We all have to buy food; that’s something that will never change. Now that we’ve delivered that profound insight, let’s get on to how we can best encourage people to buy the food that we tell them to buy. Three words: food label design.
Yes, food label design is critical to the marketability of any food product. It tells the buyer what the product is, how it is meant to be used and the effect it will have on the consumer (although most processed food labels tend to play down the inevitable high blood pressure and type 2 diabetes).
Without getting into the finer points of FDA regulated disclosures (was the product manufactured in the same time zone as a tree nut? For heaven’s sake, say so or you might kill us all). There are three basic rules an effective food label designer must follow if the label will persuade anyone to purchase the product. If the food will reverse male-pattern baldness and cause the buyer to spontaneously divine winning lottery numbers, feel free to ignore the following tips.
You want the product you’re selling to seem irresistible to the consumer, and if that product is food, you’ve got to get the buyer’s mouth watering. If your product is inherently gorgeous, don’t disguise that fact. The package should have a window showing the product if possible, but if not, then a specific graphic depicting what’s inside should do the trick.
If the product is a condiment, a mix or ingredient, show how those products can be used to achieve the ultimate gustatory experience. Brownie mixes with pictures of fudgy, gooey brownies make our knees weak just thinking about them. Obviously, tomato paste isn’t especially appealing on its own, but when the ingredients are individuated – vine-ripe tomatoes – it suddenly seems irresistible.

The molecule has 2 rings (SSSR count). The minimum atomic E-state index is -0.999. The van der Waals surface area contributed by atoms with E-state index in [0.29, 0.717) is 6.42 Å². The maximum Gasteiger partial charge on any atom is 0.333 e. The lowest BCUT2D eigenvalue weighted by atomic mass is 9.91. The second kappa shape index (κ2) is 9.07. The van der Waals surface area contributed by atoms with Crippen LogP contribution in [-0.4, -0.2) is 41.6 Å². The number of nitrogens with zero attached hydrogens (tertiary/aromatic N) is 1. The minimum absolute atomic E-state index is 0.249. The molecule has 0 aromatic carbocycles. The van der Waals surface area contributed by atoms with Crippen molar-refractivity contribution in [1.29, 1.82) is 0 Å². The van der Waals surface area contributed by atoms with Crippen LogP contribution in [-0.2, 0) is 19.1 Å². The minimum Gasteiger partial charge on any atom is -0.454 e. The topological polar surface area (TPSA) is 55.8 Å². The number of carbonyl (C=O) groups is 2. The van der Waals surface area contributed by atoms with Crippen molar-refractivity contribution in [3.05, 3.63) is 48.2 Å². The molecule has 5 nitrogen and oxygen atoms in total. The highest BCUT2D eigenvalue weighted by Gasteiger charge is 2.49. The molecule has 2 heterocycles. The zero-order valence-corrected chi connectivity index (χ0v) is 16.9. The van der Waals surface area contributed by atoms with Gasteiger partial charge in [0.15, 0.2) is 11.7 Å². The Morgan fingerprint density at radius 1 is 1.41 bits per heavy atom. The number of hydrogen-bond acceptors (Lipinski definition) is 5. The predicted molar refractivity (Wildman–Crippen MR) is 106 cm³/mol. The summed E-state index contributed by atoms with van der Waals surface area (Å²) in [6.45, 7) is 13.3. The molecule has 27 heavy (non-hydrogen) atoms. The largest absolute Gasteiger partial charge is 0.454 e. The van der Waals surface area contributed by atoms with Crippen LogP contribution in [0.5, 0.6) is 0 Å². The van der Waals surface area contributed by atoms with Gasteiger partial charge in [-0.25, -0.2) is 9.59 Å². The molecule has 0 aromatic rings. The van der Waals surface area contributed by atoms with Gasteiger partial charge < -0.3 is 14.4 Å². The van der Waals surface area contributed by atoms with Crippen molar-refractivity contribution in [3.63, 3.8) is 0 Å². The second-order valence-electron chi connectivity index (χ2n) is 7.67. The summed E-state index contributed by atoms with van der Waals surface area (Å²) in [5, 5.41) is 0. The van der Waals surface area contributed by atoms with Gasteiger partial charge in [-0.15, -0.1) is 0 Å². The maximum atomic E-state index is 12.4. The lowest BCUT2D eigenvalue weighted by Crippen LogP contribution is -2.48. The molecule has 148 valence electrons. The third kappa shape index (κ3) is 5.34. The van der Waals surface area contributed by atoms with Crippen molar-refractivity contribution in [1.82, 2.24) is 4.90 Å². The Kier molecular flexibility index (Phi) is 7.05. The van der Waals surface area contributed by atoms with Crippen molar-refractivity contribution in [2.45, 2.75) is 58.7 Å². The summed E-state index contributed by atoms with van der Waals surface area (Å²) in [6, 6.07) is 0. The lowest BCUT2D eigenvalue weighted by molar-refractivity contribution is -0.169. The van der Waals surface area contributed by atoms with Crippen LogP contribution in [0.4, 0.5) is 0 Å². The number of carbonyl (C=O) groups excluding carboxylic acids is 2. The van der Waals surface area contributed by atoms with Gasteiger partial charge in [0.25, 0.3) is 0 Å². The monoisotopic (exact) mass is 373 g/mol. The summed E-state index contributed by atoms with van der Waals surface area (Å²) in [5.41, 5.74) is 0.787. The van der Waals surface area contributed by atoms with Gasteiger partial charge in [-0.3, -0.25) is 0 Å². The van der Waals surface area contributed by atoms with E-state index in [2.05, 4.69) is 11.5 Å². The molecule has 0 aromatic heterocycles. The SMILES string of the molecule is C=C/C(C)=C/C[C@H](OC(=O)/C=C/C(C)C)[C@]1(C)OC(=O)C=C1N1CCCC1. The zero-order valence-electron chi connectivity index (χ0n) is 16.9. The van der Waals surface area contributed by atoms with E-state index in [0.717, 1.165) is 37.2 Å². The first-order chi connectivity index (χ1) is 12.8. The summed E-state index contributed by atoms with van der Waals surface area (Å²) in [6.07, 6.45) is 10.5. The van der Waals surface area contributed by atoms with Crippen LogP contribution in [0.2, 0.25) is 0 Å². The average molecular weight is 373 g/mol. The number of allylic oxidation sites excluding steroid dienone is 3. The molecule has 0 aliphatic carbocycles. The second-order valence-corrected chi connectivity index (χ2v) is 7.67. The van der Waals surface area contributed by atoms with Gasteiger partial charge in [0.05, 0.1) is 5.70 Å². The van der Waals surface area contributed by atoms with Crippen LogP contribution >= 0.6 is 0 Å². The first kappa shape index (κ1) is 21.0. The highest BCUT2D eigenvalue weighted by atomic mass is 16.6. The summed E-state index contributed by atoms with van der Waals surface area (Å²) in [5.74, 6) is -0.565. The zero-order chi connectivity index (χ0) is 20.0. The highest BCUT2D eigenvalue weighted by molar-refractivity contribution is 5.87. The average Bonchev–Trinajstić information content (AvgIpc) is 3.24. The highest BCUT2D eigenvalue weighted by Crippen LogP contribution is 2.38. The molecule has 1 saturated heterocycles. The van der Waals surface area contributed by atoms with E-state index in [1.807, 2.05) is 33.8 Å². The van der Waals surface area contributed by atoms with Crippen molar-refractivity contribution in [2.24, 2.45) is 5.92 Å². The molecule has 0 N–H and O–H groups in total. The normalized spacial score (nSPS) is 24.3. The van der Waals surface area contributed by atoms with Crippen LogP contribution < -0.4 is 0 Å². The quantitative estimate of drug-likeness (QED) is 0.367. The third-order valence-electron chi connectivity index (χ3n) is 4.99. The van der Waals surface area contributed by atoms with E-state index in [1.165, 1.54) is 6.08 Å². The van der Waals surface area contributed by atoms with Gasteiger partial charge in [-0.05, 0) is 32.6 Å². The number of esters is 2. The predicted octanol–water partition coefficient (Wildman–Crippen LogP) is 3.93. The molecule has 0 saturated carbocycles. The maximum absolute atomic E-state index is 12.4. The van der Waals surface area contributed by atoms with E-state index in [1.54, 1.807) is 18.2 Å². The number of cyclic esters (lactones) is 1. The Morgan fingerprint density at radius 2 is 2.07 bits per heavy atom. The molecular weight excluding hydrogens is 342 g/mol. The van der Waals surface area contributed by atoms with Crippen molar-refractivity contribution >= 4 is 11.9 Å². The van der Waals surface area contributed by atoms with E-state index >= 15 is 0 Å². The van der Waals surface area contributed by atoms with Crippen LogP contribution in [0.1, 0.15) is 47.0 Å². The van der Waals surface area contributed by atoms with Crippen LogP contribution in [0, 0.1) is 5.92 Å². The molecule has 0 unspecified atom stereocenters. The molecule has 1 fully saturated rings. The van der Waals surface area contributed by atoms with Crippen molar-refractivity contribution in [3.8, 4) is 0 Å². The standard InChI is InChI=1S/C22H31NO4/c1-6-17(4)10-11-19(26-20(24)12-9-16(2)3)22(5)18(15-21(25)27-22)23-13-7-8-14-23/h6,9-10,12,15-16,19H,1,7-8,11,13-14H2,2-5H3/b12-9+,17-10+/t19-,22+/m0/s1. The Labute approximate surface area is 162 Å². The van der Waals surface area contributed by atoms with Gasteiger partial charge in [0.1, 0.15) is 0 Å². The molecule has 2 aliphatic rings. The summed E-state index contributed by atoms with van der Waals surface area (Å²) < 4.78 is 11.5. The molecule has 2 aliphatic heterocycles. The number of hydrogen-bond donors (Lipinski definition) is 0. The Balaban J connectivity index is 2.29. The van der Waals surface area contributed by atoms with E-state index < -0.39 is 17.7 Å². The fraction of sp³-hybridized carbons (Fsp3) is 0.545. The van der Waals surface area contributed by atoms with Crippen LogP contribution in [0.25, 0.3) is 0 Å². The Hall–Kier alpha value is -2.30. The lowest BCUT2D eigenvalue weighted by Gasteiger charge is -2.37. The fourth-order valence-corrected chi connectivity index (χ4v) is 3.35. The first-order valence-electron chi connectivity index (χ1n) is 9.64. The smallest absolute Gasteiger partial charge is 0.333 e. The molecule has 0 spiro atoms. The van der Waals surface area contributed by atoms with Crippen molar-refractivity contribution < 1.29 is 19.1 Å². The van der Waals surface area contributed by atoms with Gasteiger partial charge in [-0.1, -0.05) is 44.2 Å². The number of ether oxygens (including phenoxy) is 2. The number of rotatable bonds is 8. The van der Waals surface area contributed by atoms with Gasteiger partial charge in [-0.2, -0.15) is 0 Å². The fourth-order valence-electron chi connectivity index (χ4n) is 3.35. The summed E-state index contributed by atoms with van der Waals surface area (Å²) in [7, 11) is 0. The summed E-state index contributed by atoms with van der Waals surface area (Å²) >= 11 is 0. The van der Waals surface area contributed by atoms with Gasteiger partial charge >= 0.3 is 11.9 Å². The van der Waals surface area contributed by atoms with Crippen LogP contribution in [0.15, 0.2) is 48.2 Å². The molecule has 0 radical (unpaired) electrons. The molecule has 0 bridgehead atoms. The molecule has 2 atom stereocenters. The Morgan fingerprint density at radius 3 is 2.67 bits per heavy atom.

Descriptive terms prominently displayed are very effective, as well. The new foodie culture has taught us to regard flavor combinations differently, so candies and confections often highlight “salty,” “toasty” and “spicy” qualities. If the product has been “fire-roasted,” “glazed” or “smoked,” display that prominently. Creaminess, gooeyness, richness, crispness and freshness are also good evocative and useful terms.
Give It Heart
There is something industrial and cold about a processed food item. However, when it’s given a label that immediately recalls hominess, grandma and Laura Ingalls Wilder, we’re more likely to trust that product and suspend our suspicions that the concept was developed by a group of dispassionate executives in a chilly conference room.
We want to believe that products are not only good for our bodies and souls, but also somehow good for the earth entire. Organic, locally sourced and sustainable ingredients reinforce this sense of do-goodery, and we’re far more likely to embrace a prepared food item that we believe came from a wholesome farm than from a plant in the City of Industry.
No one wants to feel as though the snack foods he/she eats and enjoys are basically poisonous lumps of chemical matter; we prefer to feel good about our choices, however misguided they may be. We may feel a sense of acute shame when we sit at home alone, mixing Fiery Hot Cheetos with chocolate Haagen-Dazs, but if we find that flavor combo on the menu of a hipster corner diner, we’ll order it with pride.
No matter how reasonably priced (i.e. “cheap”) the product is, it’s important for the product to seem as though it’s of the highest quality, manufactured and distributed by only artisans of the greatest skill. Food label design must not only describe the product, but must also communicate the idea that the buyer of the product is a connoisseur of processed foodstuffs.
So, what have we learned today? We learned that food label design is all about seduction; the product label that is able to supply the most delicious meal while at the same time delivering a big hug from grandma and making the buyer appear as though he’s earning at least $5 million per year is the food product that’s going to fly off the shelves.